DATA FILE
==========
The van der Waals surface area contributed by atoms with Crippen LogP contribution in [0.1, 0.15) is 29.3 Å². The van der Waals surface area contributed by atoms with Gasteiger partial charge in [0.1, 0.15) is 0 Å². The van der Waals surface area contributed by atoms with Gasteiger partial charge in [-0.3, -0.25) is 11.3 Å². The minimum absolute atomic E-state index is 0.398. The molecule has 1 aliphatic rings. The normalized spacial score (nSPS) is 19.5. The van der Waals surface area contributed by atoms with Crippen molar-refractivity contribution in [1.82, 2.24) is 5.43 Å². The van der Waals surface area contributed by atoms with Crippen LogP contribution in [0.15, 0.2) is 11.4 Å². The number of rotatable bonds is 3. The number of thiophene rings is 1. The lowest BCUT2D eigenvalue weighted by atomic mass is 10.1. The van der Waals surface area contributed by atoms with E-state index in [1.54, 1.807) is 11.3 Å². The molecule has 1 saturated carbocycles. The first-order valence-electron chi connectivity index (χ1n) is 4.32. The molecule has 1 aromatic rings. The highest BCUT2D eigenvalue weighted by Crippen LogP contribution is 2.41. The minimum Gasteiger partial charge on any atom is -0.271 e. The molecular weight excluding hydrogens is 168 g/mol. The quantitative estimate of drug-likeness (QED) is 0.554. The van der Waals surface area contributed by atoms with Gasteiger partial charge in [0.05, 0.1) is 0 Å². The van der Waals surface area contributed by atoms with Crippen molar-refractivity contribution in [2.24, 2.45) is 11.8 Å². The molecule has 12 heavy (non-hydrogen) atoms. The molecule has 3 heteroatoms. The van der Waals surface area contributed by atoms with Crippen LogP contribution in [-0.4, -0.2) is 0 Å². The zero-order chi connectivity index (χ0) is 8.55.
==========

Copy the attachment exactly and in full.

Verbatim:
The van der Waals surface area contributed by atoms with Crippen LogP contribution in [0.1, 0.15) is 29.3 Å². The van der Waals surface area contributed by atoms with Gasteiger partial charge in [0.1, 0.15) is 0 Å². The van der Waals surface area contributed by atoms with Gasteiger partial charge in [-0.3, -0.25) is 11.3 Å². The minimum absolute atomic E-state index is 0.398. The molecule has 1 aliphatic rings. The normalized spacial score (nSPS) is 19.5. The van der Waals surface area contributed by atoms with Crippen molar-refractivity contribution in [1.82, 2.24) is 5.43 Å². The van der Waals surface area contributed by atoms with Crippen LogP contribution in [0.15, 0.2) is 11.4 Å². The number of rotatable bonds is 3. The number of thiophene rings is 1. The lowest BCUT2D eigenvalue weighted by atomic mass is 10.1. The van der Waals surface area contributed by atoms with E-state index in [1.54, 1.807) is 11.3 Å². The molecule has 1 saturated carbocycles. The first-order valence-electron chi connectivity index (χ1n) is 4.32. The molecule has 1 aromatic rings. The highest BCUT2D eigenvalue weighted by Crippen LogP contribution is 2.41. The minimum Gasteiger partial charge on any atom is -0.271 e. The molecular weight excluding hydrogens is 168 g/mol. The quantitative estimate of drug-likeness (QED) is 0.554. The van der Waals surface area contributed by atoms with Gasteiger partial charge in [0.05, 0.1) is 0 Å². The van der Waals surface area contributed by atoms with Crippen molar-refractivity contribution in [2.24, 2.45) is 11.8 Å². The molecule has 12 heavy (non-hydrogen) atoms. The molecule has 3 heteroatoms. The van der Waals surface area contributed by atoms with Crippen LogP contribution in [-0.4, -0.2) is 0 Å². The zero-order chi connectivity index (χ0) is 8.55.